Research is needed on ways to use BI in identifying the value of investment in multi-modal operational improvements and strategies, especially with respect to programs for major investments and state of good repair. Research is also needed on how BI practices can lead to a higher level of confidence in the effectiveness of TSM&O programs among policy makers and to reduce (and perhaps eventually eliminate) the need to have parallel tracks for funding consideration.

The objective of this research is to develop a report defining a BI framework of TSM&O program management decision-making process types and example applications that encompass operational management, infrastructure management, investment management, as well as organizational and corporate management. The research will assess current processes and analysis methods that are foundations for how core decision-making processes occur: (1) within TSM&O programs, (2) in conjunction with associated and encompassing agency functions, and (3) in an integrated and supportive fashion by data and information associated with on-going operations. Significantly, the research will identify and consider how effective and emerging BI practices, models, or approaches from other industries can be applied to TSM&O and transportation agency program management processes. Particular attention will be paid to BI practices that reduce the cost of providing services or improves the quality and effectiveness of decision-making capabilities.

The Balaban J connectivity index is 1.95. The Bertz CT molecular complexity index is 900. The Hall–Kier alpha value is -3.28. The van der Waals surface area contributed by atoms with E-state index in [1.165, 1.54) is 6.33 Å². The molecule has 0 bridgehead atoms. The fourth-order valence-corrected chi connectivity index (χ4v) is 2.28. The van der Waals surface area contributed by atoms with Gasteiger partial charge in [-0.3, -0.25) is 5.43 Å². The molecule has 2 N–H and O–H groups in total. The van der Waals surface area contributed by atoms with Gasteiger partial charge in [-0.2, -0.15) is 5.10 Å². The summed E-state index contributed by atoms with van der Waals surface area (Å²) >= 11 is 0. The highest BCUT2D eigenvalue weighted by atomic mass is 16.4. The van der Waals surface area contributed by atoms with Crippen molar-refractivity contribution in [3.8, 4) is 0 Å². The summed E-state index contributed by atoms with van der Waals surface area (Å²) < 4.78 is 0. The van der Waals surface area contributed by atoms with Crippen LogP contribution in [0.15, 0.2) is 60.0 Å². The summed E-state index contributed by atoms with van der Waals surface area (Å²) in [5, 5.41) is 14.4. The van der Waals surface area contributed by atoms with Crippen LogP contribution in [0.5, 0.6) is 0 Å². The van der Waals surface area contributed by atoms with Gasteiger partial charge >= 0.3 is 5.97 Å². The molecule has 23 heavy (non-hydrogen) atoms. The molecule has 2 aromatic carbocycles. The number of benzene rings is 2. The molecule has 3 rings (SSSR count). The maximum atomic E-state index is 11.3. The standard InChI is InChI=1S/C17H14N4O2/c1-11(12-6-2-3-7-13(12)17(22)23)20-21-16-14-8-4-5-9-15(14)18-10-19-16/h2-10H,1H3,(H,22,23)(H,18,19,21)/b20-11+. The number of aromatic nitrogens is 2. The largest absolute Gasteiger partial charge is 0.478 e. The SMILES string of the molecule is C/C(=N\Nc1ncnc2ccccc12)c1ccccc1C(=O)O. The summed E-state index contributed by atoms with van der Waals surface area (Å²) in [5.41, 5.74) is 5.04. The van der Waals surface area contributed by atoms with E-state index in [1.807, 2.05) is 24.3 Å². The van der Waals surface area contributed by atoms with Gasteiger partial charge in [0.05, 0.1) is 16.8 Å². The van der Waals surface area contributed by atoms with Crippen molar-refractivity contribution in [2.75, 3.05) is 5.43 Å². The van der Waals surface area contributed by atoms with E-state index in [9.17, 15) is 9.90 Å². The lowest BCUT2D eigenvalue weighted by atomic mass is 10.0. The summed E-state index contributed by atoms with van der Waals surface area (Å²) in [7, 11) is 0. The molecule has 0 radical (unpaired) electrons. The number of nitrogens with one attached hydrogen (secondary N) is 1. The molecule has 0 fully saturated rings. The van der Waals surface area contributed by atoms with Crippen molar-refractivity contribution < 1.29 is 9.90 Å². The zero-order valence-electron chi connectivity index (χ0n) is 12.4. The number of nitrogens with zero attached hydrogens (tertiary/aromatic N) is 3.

Project tasks are expected to: (1) Scan and synthesize current Business Intelligence best practices, technologies, and data analytics applications in the private sector and other industries and identify those that are potentially most applicable to TSM&O in nature, extent, and objectives; (2) Leverage TSM&O Capability Maturity Modeling (CMM) and other recent efforts to define and assess BI related business and decision-making processes within transportation agencies; (3) Incorporate findings of various private sector BI efforts that are recognizing the rapidly expanding sources, types, and overall quantity of relevant data; (4) Assess and define effective and emerging BI processes, methods, practices, tools, approaches and organizational models for the management and integration of these data into TSM&O decision-making processes. The development of case examples and a literature review can be used. The processes, methods, and performance management strategies should be developed so as to better demonstrate to policy makers the effectiveness of TSM&O programs; (5) Define a BI framework of TSM&O program management decision-making process types and example applications that encompass operational management, infrastructure management, investment management, organizational and corporate management, and others; and (6) Correlate data and data management characteristics, use cases, and needs to the framework.